Early Eighteenth-Century Newspaper Reports compiled by Rictor Norton


21-24 March 1719
To the Author of the WHITE-HALL EVENING-POST.

Calne, March 21.
On the 19th instant, about eight or ten minutes after eight of the clock in the evening, the air being very serene, and the moon shing very bright, there was seen in these Western parts of the Kingdom; namely, at the Devizes, Calne, Laycock, Chippenham, and Bath, a very surprizing meteor or appearance in the air, which to those who were within their houses gave so great a light as made it seem as if the sun had been above the horizon. I saw the light within the chamber, where I then was, but its duration was too short to afford me an opportunity of viewing its figure in the open air; for it lasted not above one quarter of a minute from the beginning to the end: But I have had a pretty good description of it from three or four persons who saw its first appearance in the open air; and they agree that it first darted out between the north and east points, with a small reddish streak of light, which terminated in a spherical or rather spheroidal figure, of a very bright, but pale colour, the line of its direction pointing downwards from the north east to the western parts; so that it seemed somewhat like a Granado with its fuse. The diameter of this phaenomenon (as it is described here by those that saw it) was equal to that of the full moon.
          I am, &c.

Hedingham Sible, March 19.
About a quarter past eight at night we were wonderuflly surpriz’d with a strange phenomenon in the air. A large flash or bright flame broke from the horizon full west, which darted its rays full north. The first appearnace was astonishing. Plainly was distinguish’d a beam of flame. As it struck nearer it resembled a long spire of fire, and at extinction was red and very terrible. The lights in our room of candles and fire were much diminish’d, and seem’d extinguishing. Upon its nearer approach, and beating upon our house and trees adjoining, a russling or hissing like that of an iron quench’d in water was heard; and I verily thought to have found in the morning a fizzy matter under our walls like the exhalations frequently drop’d from the clouds in the night, but upon examination was deceiv’d.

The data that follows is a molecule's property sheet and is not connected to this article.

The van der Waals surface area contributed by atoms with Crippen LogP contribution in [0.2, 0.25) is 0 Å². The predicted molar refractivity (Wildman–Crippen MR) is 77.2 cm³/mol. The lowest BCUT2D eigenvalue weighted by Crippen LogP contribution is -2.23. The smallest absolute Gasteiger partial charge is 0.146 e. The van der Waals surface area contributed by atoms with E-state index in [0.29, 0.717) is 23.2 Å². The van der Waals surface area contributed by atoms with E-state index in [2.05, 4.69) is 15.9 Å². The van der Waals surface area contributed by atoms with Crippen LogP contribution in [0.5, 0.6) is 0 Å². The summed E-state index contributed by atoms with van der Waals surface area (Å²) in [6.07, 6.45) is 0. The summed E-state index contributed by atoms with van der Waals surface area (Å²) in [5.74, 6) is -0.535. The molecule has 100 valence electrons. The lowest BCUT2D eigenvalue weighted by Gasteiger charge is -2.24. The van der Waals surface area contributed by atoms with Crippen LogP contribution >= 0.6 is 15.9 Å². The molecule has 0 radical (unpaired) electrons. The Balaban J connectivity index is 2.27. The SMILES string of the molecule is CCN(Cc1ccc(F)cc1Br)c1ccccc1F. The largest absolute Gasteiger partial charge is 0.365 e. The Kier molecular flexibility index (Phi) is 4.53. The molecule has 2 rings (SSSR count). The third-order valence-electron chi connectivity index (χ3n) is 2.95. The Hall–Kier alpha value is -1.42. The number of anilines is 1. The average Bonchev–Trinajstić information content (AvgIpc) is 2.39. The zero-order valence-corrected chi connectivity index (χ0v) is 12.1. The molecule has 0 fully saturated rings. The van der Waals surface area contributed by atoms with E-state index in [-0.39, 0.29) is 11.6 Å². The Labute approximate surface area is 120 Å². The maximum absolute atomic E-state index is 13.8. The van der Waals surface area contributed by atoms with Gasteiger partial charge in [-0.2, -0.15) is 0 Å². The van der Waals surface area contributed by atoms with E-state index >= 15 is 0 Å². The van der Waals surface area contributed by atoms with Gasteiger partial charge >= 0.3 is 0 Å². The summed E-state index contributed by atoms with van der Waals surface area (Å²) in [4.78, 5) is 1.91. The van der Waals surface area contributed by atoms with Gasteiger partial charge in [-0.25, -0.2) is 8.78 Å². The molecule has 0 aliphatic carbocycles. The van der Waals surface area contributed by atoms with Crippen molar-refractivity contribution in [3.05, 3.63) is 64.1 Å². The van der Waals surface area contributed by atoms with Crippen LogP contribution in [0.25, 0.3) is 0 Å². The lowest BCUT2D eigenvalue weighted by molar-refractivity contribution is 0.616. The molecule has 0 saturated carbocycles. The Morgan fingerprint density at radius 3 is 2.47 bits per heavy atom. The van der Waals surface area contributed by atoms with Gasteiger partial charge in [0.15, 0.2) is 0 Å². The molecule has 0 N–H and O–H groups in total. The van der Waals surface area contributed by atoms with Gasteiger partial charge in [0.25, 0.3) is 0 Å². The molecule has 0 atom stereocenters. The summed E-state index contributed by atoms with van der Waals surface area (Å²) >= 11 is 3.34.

After the consternation of our family was a little abated, I went to the place where we fancied the noise, but all was vanish’d and gone, no smell of sulphur was left, and the sky was sereen and clear. The whole continued about the space of numbering ten.
          H. S.

Plymouth, March 20.
Last night about eight a clock, the moon shining very bright a small red cloud appear’d in the north west, from whence run a long stream of fire to the south east, causing a very great light for the space of three or four seconds of time, which astonished every beholder. About three or four minutes after, such a crack was heard as could not be equall’d by the largest cannon. The stream of fire lasted near a quarter of an hour; but appear’d less and less, and was carried off to sea: At first ’twas just over this town, and so was the crack. our philosophers look upon it to be some exhalation from the earth, that took fire in the air at a prodigious height.
          A master of a vessel coming from Hamburgh saw this phaenomenon 100 leagues north at sea.
          Yours, &c.
(White-hall Evening-Post)

28 March 1719   Wrexham, March 21. Last Thursday between seven and eight at night, the sky, on the south-west part of the moon was observed on a sudden to be of diverse colours, red, green, yellow, &c. Soon after, a large fiery ball appeared in the clouds, so very bright that the people of the town thought all their houses were on fire, and ran out into the streets, where they saw the ball burst and fall to the earth, exactly like a sky-rocket, with a long train of fire. It continued but a minute after the ball was seen.
          Mildenhall in Suffolk, March 21. On Thursday last between eight and nine at night, a very terrible light was seen here. It appear’d to be like what we call the falling of a star, but as thousand times as big, and lasted about half a minute. Some persons who saw it in the fields, say, they felt the heat, and that their hair was singed. I just now hear, the same kind of light was seen at twelve, as terrible as before, and that several felt the heat. (Weekly Journal, or, British Gazetteer)

(Texts have been modernized with regard to capitalization, italicization, and punctuation, but original spelling has been retained. This edition copyright Rictor Norton. All rights reserved. Reproduction for sale or profit prohibited. These extracts may not be archived, republished or redistributed without the permission of the compiler.)

CITATION: Rictor Norton, Early Eighteenth-Century Newspaper Reports: A Sourcebook, "Comets", 8 April 2007 <http://grubstreet.rictornorton.co.uk/comets.htm>

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